I’m going to state something that’s probably considered a heresy amongst Joss Whedon fans: I was not a big fan of “Firefly.” I was not upset when it was canceled. I did not watch the movie, Serenity, until it was on DVD. And I would never, ever consider joining a Browncoat Society. Also? Nathan Fillion does nothing for me.
I did, however, love “Buffy the Vampire Slayer.” A lot. So much so that I even liked the oft-maligned sixth season. So much so that I went to see James Marsters’s lame band Ghost of the Robot at the Great American Music Hall just in the hopes that he’d sing “Let Me Rest In Peace.” (He didn’t.) I’m just saying, Whedon’s association with “Buffy” means I will always look forward to whatever he does.
That said, “Dollhouse” has been a big disappointment.
I always found Eliza Dushku’s appearances on “Buffy” annoying. While I appreciated her role as a foil, and as a yang to Buffy’s yin (or is it the other way around?), I just wanted to stab myself in the ear every time she referred to Buffy as “B.” And she never impressed me much with her acting skills. Having her be the lead on a series that requires her to be a different person every week had me very worried, and unlike the many (mostly male viewers) who seem to give her acting a pass because she’s hot, I just can’t. She’s a hindrance to the show.
But all the blame can’t be placed on her. Conceptually, the show has big problems. Dushku’s character, Echo, is introduced as a blank slate; not someone you can easily start to root for. I can’t help wondering how the show would have played out if Dushku’s past and the reason for her association with the Dollhouse had been revealed in the first or second episode. Wouldn’t we have then been able to root for her to break free from her Dollhouse existence while still seeing her being “played with,” as it were?
Yes, that would take away some of the mystery of the Dollhouse, but really, how compelling has that mystery been? It doesn’t matter who is running this thing, what they are doing often involves outright prostitution using people who can not give consent; there’s no way this organization is anything but evil. Which leads to another big problem with the show: We’re supposed to be entertained by a bunch of people who, because of their roles in running the Dollhouse, can never be anything but creeps and villains. Topher? Creep. And not this show’s Xander. Not by a long shot. Adelle DeWiit? The revelation that she is a sad “lonely heart” does not make what she does for a living any less reprehensible. The only person really left to identify with is Agent Ballard, but the level of obsession his character is dealing with makes it really hard to empathize with him, too. It’s a bit of an irony that “Buffy”‘s cast of vampires, werewolves, and demons was much more likable and human.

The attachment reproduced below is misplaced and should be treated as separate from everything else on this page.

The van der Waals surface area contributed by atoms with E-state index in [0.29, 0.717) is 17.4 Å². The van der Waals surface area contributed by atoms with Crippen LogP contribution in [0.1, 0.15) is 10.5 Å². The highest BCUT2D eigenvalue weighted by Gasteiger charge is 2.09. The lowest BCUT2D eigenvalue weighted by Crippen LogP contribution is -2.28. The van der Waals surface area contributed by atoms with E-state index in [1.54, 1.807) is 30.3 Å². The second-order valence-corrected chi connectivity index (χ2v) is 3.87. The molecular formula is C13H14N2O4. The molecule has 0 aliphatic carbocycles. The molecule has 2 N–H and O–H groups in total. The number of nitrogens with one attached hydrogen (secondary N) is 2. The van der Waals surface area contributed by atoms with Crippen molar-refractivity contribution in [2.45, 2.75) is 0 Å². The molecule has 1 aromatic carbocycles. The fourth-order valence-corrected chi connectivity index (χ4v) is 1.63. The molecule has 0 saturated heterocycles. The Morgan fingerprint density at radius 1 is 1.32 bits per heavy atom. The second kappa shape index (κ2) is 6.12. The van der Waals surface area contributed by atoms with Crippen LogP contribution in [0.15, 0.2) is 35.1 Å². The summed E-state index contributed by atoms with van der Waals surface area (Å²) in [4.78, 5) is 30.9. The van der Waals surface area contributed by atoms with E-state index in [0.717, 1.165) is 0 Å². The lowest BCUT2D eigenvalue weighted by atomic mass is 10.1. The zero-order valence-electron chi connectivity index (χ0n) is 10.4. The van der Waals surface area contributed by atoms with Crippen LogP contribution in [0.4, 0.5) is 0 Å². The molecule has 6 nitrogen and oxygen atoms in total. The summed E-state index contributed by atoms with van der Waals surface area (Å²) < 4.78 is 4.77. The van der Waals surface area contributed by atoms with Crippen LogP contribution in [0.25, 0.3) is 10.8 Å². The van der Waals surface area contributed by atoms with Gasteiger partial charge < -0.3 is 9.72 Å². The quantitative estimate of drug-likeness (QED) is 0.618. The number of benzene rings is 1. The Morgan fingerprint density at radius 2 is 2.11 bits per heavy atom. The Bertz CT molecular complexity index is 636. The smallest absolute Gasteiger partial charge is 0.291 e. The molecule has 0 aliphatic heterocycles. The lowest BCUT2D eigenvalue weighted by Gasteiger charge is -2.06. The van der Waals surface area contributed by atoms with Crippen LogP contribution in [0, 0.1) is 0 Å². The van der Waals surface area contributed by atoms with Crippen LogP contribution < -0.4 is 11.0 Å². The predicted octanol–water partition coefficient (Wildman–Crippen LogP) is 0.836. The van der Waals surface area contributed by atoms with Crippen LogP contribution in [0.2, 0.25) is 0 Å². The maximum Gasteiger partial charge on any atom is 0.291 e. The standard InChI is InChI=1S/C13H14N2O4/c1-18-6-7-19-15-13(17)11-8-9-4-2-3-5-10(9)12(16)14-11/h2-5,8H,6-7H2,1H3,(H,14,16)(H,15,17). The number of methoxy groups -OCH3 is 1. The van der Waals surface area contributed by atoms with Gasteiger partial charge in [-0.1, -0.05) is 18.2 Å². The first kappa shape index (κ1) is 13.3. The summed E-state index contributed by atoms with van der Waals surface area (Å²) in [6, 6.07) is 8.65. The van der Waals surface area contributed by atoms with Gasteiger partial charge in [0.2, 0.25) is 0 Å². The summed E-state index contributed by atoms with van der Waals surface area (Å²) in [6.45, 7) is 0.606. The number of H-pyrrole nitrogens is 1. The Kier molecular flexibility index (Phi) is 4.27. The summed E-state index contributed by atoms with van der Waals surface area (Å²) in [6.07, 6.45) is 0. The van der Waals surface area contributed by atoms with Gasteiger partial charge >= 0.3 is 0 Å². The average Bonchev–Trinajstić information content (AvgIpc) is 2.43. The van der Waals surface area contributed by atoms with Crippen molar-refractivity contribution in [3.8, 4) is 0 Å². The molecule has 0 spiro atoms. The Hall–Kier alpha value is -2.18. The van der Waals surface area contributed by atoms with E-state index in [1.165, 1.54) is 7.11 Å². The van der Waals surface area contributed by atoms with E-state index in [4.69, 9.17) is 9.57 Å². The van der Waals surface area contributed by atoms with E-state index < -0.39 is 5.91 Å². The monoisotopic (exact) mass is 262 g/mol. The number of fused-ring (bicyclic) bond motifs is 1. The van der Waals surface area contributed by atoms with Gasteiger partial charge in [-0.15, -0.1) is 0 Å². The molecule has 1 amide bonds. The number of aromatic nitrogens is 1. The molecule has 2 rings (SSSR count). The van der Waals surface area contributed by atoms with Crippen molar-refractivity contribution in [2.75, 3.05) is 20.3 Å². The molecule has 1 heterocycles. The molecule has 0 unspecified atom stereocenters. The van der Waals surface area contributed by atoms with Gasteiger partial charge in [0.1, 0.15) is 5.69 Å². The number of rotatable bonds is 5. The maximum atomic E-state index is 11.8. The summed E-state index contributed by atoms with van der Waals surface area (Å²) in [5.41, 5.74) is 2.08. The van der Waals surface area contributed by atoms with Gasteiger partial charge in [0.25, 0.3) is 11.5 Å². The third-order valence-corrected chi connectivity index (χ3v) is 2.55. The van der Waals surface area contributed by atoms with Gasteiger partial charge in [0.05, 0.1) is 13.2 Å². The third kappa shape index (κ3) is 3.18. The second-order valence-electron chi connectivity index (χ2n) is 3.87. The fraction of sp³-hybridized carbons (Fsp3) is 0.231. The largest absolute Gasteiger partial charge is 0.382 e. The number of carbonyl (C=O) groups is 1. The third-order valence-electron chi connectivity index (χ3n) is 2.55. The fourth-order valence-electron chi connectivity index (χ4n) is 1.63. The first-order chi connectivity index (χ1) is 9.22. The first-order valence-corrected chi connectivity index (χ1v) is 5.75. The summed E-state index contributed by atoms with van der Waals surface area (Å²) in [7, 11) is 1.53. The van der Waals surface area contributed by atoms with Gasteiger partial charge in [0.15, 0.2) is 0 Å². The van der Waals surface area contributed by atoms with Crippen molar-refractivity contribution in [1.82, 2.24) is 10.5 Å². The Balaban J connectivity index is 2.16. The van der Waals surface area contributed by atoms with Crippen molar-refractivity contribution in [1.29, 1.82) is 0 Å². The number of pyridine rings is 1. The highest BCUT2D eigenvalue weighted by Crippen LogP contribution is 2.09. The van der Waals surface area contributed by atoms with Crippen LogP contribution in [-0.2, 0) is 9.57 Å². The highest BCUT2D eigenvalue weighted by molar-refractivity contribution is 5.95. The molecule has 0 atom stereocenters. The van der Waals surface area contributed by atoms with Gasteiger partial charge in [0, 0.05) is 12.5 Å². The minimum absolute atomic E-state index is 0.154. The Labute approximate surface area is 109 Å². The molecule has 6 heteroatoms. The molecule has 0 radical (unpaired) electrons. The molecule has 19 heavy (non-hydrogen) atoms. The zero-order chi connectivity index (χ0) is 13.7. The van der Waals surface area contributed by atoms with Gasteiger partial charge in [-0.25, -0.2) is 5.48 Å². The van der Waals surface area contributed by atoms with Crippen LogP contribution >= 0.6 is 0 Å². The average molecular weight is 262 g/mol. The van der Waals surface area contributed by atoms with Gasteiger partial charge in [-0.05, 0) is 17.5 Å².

But, that said, I did keep watching this season, mainly because I trust Whedon. I trusted he’d pull it all off in the end. And as the series headed into its season finale, which airs tonight, it did get better. Mellie’s turn from the mousy, moon-eyed neighbor to sleeper doll and kick-ass assassin was an all-around win. And I was lucky enough not to have read any spoilers about casting for the last two episodes, so last week’s Alpha reveal was a pleasant shocker.
The show’s future is still up in the air, and it’s possible tonight’s finale could be the end of the series. I’m not sure I’d be too heartbroken about that. But if the series does continue, here’s hoping the finale sets up a second season with a little less of an ick-factor, fewer accent demands from Dushku, and more of the morally ambiguous but still lovable characters Whedon has excelled at bringing to life in the past.
The season finale of “Dollhouse” airs tonight at 9 P.M. on Fox.